So says a briefing paper written by the European Court of Auditors (ECA). And since they audit the European Commission (EC), they must be right.
The briefing paper was requested by the European Parliament and the Council of Ministers as an input to discussions on FP9, the successor to H2020. As usual, the ECA advocates wider use of “lump sums”: a fixed amount of money given if the proposed work is carried out satisfactorily, as well as unit costs (fixed numbers with limited relationship to actual costs, as used in the Marie Sklodowska-Curie programme) and flat rates, such as the current 25% of direct costs provided as a substitute for overheads. Not surprisingly, all of these produce lower error rates in audits than using actual costs, though they often generate funding for beneficiaries which is lower than actual costs.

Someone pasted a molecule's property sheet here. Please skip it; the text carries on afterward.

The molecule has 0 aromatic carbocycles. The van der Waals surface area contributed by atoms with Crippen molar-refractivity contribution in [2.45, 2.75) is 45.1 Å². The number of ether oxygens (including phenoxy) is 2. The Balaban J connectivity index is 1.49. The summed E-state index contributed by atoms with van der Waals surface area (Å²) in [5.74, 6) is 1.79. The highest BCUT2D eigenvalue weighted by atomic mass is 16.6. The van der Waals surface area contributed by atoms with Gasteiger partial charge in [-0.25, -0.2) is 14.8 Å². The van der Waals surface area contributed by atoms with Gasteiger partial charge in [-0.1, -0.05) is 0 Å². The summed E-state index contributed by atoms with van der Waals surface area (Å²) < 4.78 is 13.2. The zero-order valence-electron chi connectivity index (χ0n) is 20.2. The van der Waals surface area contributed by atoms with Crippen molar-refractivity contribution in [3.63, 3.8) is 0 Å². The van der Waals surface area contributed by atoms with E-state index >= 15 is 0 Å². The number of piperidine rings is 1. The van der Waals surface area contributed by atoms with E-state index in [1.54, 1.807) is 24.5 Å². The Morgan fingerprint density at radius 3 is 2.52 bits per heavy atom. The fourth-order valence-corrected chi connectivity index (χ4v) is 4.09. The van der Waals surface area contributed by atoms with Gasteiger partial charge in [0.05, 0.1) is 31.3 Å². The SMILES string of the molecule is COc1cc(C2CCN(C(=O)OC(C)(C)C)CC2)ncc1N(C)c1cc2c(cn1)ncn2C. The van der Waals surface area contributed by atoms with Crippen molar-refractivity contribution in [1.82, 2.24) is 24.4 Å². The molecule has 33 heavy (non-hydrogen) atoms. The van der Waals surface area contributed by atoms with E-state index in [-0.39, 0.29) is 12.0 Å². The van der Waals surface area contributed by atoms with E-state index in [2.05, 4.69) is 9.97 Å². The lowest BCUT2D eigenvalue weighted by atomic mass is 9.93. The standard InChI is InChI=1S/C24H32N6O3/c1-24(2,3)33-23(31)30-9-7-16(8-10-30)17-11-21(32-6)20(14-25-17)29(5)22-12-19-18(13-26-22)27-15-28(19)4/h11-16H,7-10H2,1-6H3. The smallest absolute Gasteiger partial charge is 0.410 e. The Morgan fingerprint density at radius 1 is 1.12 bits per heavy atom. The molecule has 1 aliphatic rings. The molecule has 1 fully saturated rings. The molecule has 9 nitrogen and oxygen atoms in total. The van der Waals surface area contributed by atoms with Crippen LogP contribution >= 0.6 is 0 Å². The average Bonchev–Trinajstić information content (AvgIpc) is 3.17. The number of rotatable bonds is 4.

But one of the ECA’s observations points in the opposite direction: reducing the rigid interpretations auditors place on the existing legal rules. They point out that auditors sometimes use examples given in the 750 page advisory document “Annotated Model Grant Agreement” as the only acceptable interpretations of the legal rules in the grant agreement and legislation. The ECA says that such examples should not limit the room for different interpretations. Now all they have to do is convince the EC’s auditors!
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